The consuls were the first to be sent, little more than half-clothed, under the yoke, then each in the order of his rank was exposed to the same disgrace, and finally, the legionaries one after another.
Around them stood the enemy fully armed, reviling and jeering at them; swords were pointed at most of them, and when they offended their victors by showing their indignation and resentment too plainly some were wounded and even killed.
. —Thus were they marched under the yoke. But what was still harder to bear was that after they had emerged from the pass under the eyes of the foe, though, like men dragged up from the jaws of hell, they seemed to behold the light for the first time, the very light itself, serving only to reveal such a hideous sight as they marched along, was more gloomy than any shape of death.
They could have reached Capua before nightfall, but not knowing how their allies would receive them, and kept back by a feeling of shame, they all flung themselves, destitute of everything, on the sides of the road near Capua.
As soon as news of this reached the place, a proper feeling of compassion for their allies got the better of the inborn disdain of the Campanian;
they immediately sent to the consuls their own insignia of office, the fasces and the lictors, and the soldiers they generously supplied with arms, horses, clothes, and provisions.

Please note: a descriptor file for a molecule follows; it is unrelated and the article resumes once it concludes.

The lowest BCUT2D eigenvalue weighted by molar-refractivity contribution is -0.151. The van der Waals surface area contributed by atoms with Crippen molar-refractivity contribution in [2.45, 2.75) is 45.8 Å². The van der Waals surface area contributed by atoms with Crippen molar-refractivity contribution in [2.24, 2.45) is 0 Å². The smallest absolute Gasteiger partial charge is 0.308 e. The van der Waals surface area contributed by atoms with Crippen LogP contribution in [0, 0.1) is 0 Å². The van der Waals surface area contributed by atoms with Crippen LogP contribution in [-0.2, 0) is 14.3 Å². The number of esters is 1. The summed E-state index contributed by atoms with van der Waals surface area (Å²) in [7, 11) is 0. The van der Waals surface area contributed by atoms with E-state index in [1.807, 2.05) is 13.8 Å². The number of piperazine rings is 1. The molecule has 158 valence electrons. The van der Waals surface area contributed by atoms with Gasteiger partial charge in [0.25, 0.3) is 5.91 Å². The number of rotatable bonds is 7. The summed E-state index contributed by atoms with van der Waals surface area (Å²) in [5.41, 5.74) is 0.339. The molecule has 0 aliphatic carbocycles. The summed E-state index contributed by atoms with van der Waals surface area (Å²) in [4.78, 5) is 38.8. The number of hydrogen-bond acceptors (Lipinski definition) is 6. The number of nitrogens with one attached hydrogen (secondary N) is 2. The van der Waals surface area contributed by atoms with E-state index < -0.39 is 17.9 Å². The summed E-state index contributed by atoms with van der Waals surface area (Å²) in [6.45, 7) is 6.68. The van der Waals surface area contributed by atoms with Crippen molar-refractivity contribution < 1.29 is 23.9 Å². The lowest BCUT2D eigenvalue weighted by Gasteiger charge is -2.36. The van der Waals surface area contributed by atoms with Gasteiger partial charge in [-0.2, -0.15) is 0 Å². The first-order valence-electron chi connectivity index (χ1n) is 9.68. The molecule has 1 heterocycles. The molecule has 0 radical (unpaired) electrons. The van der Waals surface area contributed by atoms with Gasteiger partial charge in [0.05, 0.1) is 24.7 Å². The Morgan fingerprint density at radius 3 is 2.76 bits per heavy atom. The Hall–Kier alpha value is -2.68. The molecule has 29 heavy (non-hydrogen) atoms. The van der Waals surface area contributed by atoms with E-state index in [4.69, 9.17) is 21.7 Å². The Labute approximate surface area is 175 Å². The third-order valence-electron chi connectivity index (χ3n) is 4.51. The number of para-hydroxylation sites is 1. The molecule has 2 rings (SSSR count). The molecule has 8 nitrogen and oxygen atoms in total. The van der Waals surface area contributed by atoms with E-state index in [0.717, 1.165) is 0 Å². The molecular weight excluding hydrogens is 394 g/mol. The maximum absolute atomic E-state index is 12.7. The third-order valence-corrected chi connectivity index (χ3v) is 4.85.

As they entered Capua the senate and people came out in a body to meet them, showed them all due hospitality, and paid them all the consideration to which as individuals and as members of an allied state they were entitled.
But all the courtesies and kindly looks and cheerful greetings of their allies were powerless to evoke a single word or even to make them lift up their eyes and look in the face the friends who were trying to comfort them.
To such an extent did feelings of shame make their gloom and
despondency all the heavier, and constrain them to shun the converse and society of men.
The next day some young nobles were commissioned to escort them to the frontier. On their return they were summoned to the Senate-house, and in answer to inquiries on the part of the older senators they reported that they seemed to be much more gloomy and depressed than the day before;
the column moved along so silently that they might have been dumb; the Roman mettle was cowed; they had lost their spirit with their arms; they saluted no man, nor did they return any man's salutation; not a single man had the power to open his mouth for fear of what was coming; their necks were bowed as if they were still beneath the yoke.
The Samnites had won not only a glorious victory but a lasting one; they had not only captured Rome as the Gauls had done before them, but, what was a still more warlike exploit, they had captured the Roman courage and hardihood.